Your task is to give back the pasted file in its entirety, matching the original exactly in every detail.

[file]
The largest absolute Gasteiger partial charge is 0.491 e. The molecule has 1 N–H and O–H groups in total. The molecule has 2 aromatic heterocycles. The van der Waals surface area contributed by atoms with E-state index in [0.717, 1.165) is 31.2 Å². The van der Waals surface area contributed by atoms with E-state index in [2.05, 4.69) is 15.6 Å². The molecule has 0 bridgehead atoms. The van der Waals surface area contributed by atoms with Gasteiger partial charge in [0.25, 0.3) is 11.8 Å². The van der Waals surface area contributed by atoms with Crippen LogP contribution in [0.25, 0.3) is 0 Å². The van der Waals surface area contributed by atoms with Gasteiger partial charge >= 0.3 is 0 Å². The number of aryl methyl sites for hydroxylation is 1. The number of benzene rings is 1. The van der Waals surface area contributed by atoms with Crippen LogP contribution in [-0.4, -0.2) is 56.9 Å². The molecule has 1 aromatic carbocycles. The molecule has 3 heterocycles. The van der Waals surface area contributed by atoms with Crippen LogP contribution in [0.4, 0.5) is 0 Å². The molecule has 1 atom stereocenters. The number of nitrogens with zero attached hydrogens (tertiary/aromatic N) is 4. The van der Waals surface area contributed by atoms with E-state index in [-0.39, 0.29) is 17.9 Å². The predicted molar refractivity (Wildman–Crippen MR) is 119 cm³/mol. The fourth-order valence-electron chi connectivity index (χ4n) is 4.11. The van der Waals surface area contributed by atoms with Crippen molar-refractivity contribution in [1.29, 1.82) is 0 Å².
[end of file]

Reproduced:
The largest absolute Gasteiger partial charge is 0.491 e. The molecule has 1 N–H and O–H groups in total. The molecule has 2 aromatic heterocycles. The van der Waals surface area contributed by atoms with E-state index in [0.717, 1.165) is 31.2 Å². The van der Waals surface area contributed by atoms with E-state index in [2.05, 4.69) is 15.6 Å². The molecule has 0 bridgehead atoms. The van der Waals surface area contributed by atoms with Gasteiger partial charge in [0.25, 0.3) is 11.8 Å². The van der Waals surface area contributed by atoms with Crippen LogP contribution in [0.25, 0.3) is 0 Å². The van der Waals surface area contributed by atoms with Gasteiger partial charge >= 0.3 is 0 Å². The number of aryl methyl sites for hydroxylation is 1. The number of benzene rings is 1. The van der Waals surface area contributed by atoms with Crippen LogP contribution in [-0.4, -0.2) is 56.9 Å². The molecule has 1 aromatic carbocycles. The molecule has 3 heterocycles. The van der Waals surface area contributed by atoms with Crippen LogP contribution in [0.4, 0.5) is 0 Å². The molecule has 1 atom stereocenters. The number of nitrogens with zero attached hydrogens (tertiary/aromatic N) is 4. The van der Waals surface area contributed by atoms with E-state index in [-0.39, 0.29) is 17.9 Å². The predicted molar refractivity (Wildman–Crippen MR) is 119 cm³/mol. The fourth-order valence-electron chi connectivity index (χ4n) is 4.11. The van der Waals surface area contributed by atoms with Crippen molar-refractivity contribution in [1.29, 1.82) is 0 Å².